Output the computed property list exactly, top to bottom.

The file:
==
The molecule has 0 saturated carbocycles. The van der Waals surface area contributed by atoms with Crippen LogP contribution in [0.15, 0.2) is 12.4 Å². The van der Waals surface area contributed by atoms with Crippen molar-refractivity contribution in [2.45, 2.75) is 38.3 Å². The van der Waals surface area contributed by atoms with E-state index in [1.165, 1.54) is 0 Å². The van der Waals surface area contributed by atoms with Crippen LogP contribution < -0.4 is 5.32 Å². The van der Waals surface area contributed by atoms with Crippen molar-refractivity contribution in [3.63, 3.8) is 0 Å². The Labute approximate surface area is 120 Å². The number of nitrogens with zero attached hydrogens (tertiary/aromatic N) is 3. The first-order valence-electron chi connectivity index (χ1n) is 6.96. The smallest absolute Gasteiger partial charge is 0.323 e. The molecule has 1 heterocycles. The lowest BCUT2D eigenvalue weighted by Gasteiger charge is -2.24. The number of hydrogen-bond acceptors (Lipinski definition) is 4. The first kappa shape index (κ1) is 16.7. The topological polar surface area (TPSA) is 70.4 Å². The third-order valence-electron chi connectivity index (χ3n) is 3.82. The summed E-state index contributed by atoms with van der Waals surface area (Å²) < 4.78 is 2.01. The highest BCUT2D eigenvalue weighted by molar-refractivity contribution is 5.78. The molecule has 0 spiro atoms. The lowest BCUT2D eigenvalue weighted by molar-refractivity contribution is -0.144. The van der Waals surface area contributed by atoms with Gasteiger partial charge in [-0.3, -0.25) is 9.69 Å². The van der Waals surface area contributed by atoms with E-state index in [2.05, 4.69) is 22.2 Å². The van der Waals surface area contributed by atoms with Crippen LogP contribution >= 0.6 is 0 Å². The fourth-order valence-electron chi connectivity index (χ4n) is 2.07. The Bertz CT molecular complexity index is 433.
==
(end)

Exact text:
The molecule has 0 saturated carbocycles. The van der Waals surface area contributed by atoms with Crippen LogP contribution in [0.15, 0.2) is 12.4 Å². The van der Waals surface area contributed by atoms with Crippen molar-refractivity contribution in [2.45, 2.75) is 38.3 Å². The van der Waals surface area contributed by atoms with E-state index in [1.165, 1.54) is 0 Å². The van der Waals surface area contributed by atoms with Crippen LogP contribution < -0.4 is 5.32 Å². The van der Waals surface area contributed by atoms with Crippen molar-refractivity contribution in [3.63, 3.8) is 0 Å². The Labute approximate surface area is 120 Å². The number of nitrogens with zero attached hydrogens (tertiary/aromatic N) is 3. The first-order valence-electron chi connectivity index (χ1n) is 6.96. The smallest absolute Gasteiger partial charge is 0.323 e. The molecule has 1 heterocycles. The lowest BCUT2D eigenvalue weighted by Gasteiger charge is -2.24. The number of hydrogen-bond acceptors (Lipinski definition) is 4. The first kappa shape index (κ1) is 16.7. The topological polar surface area (TPSA) is 70.4 Å². The third-order valence-electron chi connectivity index (χ3n) is 3.82. The summed E-state index contributed by atoms with van der Waals surface area (Å²) < 4.78 is 2.01. The highest BCUT2D eigenvalue weighted by molar-refractivity contribution is 5.78. The molecule has 0 spiro atoms. The lowest BCUT2D eigenvalue weighted by molar-refractivity contribution is -0.144. The van der Waals surface area contributed by atoms with Gasteiger partial charge in [-0.3, -0.25) is 9.69 Å². The van der Waals surface area contributed by atoms with E-state index in [2.05, 4.69) is 22.2 Å². The van der Waals surface area contributed by atoms with Crippen LogP contribution >= 0.6 is 0 Å². The fourth-order valence-electron chi connectivity index (χ4n) is 2.07. The Bertz CT molecular complexity index is 433.